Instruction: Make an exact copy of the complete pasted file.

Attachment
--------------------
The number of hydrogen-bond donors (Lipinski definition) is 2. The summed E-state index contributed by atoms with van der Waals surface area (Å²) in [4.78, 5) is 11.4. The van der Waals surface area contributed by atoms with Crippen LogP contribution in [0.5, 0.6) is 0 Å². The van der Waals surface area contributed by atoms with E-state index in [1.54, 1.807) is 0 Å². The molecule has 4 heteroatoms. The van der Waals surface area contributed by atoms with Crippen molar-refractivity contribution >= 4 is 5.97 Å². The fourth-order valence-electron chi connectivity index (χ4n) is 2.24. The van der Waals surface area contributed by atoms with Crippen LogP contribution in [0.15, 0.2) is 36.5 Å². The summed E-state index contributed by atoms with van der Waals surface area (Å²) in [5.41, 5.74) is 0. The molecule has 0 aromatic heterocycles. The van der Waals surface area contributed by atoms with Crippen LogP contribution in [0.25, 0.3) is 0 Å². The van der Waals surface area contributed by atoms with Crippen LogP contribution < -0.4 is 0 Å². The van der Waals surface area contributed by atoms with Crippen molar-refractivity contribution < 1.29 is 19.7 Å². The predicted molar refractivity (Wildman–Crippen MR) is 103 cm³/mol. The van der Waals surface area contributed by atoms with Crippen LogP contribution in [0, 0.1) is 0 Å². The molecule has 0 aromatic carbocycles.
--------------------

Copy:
The number of hydrogen-bond donors (Lipinski definition) is 2. The summed E-state index contributed by atoms with van der Waals surface area (Å²) in [4.78, 5) is 11.4. The van der Waals surface area contributed by atoms with Crippen LogP contribution in [0.5, 0.6) is 0 Å². The van der Waals surface area contributed by atoms with E-state index in [1.54, 1.807) is 0 Å². The molecule has 4 heteroatoms. The van der Waals surface area contributed by atoms with Crippen molar-refractivity contribution >= 4 is 5.97 Å². The fourth-order valence-electron chi connectivity index (χ4n) is 2.24. The van der Waals surface area contributed by atoms with Crippen LogP contribution in [0.15, 0.2) is 36.5 Å². The summed E-state index contributed by atoms with van der Waals surface area (Å²) in [5.41, 5.74) is 0. The molecule has 0 aromatic heterocycles. The van der Waals surface area contributed by atoms with Crippen LogP contribution in [0.25, 0.3) is 0 Å². The van der Waals surface area contributed by atoms with Crippen LogP contribution < -0.4 is 0 Å². The van der Waals surface area contributed by atoms with Crippen molar-refractivity contribution < 1.29 is 19.7 Å². The predicted molar refractivity (Wildman–Crippen MR) is 103 cm³/mol. The van der Waals surface area contributed by atoms with Crippen LogP contribution in [0, 0.1) is 0 Å². The molecule has 0 aromatic carbocycles.